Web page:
Too little too latte: Challenge to Caffé Nero CVA fails at its final hearing

Hogan Lovells

Hogan Lovells

[co-author: Joseph Armstrong]

The High Court has dismissed an application by a landlord creditor to overturn a company voluntary arrangement (CVA) implemented by coffee shop chain Caffé Nero. The CVA, previously approved by its creditors, compromised rent arrears and reduced future rents for the company's premises. The decision follows a series of previous high-profile challenges to retail and leisure CVAs.

In common with other recent CVA challenges, this application was on the grounds that the CVA unfairly prejudiced creditors and that there had been “material irregularity” regarding its approval. The challenge focused on events in a very short period leading up to the creditors' vote.

The challenging landlord argued that Caffé Nero's nominees (the insolvency practitioners appointed to oversee the CVA) and its directors should have postponed the vote to enable creditors to consider a last minute offer to purchase Caffé Nero’s parent company. The offer, by EG Group Limited (EG), proposed that EG would pay all of the arrears owed to Caffé Nero’s 640 landlords in full, as opposed to the proposal in the CVA under which the majority of arrears were compromised to 30p in every £1.

EG’s offer was made very late in the process; indeed, on the day before the creditors’ vote concluded. It was rejected the following day and an announcement was posted to a specially designated website describing some (but not all) of its terms. Only four hours before the close of voting, Caffé Nero proposed a modified CVA to the effect that Caffé Nero would use its “best endeavours” to procure that compromised landlords would receive their entire allowed claim under the CVA if the EG offer was accepted in the following 6 months.

By the time the announcement was posted, some 67% of creditors had already voted for the original proposal and the CVA nominees treated those votes as having been cast for the modified proposal. The landlord argued that the decision to approve the CVA should have been postponed by the nominees and directors of Caffé Nero, to enable the EG offer to be considered. By failing to do so, the CVA had not been approved by the requisite 75% of creditors (by value), as the CVA for which they had voted was not the same CVA towards which creditors’ votes had been counted.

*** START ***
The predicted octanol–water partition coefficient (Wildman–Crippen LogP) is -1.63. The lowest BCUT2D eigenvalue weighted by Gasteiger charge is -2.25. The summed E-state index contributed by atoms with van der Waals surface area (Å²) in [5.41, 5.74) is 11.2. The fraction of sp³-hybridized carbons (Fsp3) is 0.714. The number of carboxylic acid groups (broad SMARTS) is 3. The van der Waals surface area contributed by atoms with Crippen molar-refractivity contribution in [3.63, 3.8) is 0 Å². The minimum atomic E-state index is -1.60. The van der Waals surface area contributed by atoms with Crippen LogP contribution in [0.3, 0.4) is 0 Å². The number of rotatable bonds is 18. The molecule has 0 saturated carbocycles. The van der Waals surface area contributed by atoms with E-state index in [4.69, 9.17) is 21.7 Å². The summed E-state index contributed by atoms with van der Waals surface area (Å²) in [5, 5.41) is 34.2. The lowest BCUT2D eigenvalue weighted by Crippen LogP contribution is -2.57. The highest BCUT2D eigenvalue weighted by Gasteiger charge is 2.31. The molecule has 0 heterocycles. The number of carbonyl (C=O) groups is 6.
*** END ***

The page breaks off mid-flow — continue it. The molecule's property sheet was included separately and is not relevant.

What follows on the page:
The Decision

The court rejected the claim that not postponing the vote or modifying the proposal gave rise to a material irregularity. Instead, the court concluded that the directors and nominees had not breached their duties, having made "a reasonable, and possibly the only reasonable decision in the circumstances, not to postpone".

The court considered each of the alleged irregularities but throughout it placed consistent emphasis on the timing of EG’s last minute offer, which one of Caffé Nero’s witnesses described as “like throwing a grenade into a crowded room”. The court found that the EG offer was designed to place the directors of Caffé Nero and the CVA nominees in a difficult position and its timing alone was a “strong and rational reason” for not postponing.

Critically, there was a “great risk” that, if the decision was postponed, the CVA could fail, potentially leading to a significantly worse outcome for creditors.

To further complicate matters, because an electronic decision making process was being used, the only way to adjourn would have been to make an urgent court application. This added to the uncertainty which the nominees and directors were facing in what was a very short time frame.

Next steps

This decision was reached on the specific facts of the case. Whereas other recent retail CVA challenges have focused on the terms of the relevant CVA, this decision almost exclusively considered the circumstances leading up to its approval and the duties of directors and nominees where material events occur during the approval process. It is easy to imagine that the court may have decided that an adjournment was appropriate where, for example, there was a physical creditors meeting or where the offer had been made earlier in the process.

Case: Young v Nero Holdings Ltd & Ors. [2021] EWHC (Ch)

[View source.]

DISCLAIMER: Because of the generality of this update, the information provided herein may not be applicable in all situations and should not be acted upon without specific legal advice based on particular situations.

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